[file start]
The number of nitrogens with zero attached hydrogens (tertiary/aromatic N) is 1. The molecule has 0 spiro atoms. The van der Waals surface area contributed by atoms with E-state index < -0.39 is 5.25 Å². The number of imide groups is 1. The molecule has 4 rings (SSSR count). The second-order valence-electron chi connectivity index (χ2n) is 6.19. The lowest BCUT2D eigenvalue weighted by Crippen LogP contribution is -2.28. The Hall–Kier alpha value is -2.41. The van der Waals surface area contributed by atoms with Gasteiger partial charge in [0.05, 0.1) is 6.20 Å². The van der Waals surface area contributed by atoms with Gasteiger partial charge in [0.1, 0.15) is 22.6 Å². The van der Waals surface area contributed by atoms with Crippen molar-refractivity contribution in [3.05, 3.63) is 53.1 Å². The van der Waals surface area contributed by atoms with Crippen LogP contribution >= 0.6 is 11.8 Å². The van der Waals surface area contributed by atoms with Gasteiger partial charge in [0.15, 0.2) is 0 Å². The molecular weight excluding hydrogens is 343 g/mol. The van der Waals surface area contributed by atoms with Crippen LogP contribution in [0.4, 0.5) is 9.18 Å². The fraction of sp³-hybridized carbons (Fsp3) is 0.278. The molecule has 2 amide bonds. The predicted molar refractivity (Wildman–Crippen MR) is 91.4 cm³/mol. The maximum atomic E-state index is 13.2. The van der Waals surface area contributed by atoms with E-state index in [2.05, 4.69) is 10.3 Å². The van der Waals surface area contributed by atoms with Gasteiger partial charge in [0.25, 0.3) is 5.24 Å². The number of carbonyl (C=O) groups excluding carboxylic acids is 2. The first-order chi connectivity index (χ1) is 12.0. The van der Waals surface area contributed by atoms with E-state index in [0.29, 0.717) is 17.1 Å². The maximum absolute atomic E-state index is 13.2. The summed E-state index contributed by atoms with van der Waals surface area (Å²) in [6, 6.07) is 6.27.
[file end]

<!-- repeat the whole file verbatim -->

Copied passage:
The number of nitrogens with zero attached hydrogens (tertiary/aromatic N) is 1. The molecule has 0 spiro atoms. The van der Waals surface area contributed by atoms with E-state index < -0.39 is 5.25 Å². The number of imide groups is 1. The molecule has 4 rings (SSSR count). The second-order valence-electron chi connectivity index (χ2n) is 6.19. The lowest BCUT2D eigenvalue weighted by Crippen LogP contribution is -2.28. The Hall–Kier alpha value is -2.41. The van der Waals surface area contributed by atoms with Gasteiger partial charge in [0.05, 0.1) is 6.20 Å². The van der Waals surface area contributed by atoms with Gasteiger partial charge in [0.1, 0.15) is 22.6 Å². The van der Waals surface area contributed by atoms with Crippen molar-refractivity contribution in [3.05, 3.63) is 53.1 Å². The van der Waals surface area contributed by atoms with Crippen LogP contribution >= 0.6 is 11.8 Å². The van der Waals surface area contributed by atoms with Gasteiger partial charge in [0.15, 0.2) is 0 Å². The molecular weight excluding hydrogens is 343 g/mol. The van der Waals surface area contributed by atoms with Crippen LogP contribution in [0.4, 0.5) is 9.18 Å². The fraction of sp³-hybridized carbons (Fsp3) is 0.278. The molecule has 2 amide bonds. The predicted molar refractivity (Wildman–Crippen MR) is 91.4 cm³/mol. The maximum atomic E-state index is 13.2. The van der Waals surface area contributed by atoms with E-state index in [2.05, 4.69) is 10.3 Å². The van der Waals surface area contributed by atoms with Gasteiger partial charge in [0.25, 0.3) is 5.24 Å². The number of carbonyl (C=O) groups excluding carboxylic acids is 2. The first-order chi connectivity index (χ1) is 12.0. The van der Waals surface area contributed by atoms with E-state index in [0.29, 0.717) is 17.1 Å². The maximum absolute atomic E-state index is 13.2. The summed E-state index contributed by atoms with van der Waals surface area (Å²) in [6, 6.07) is 6.27.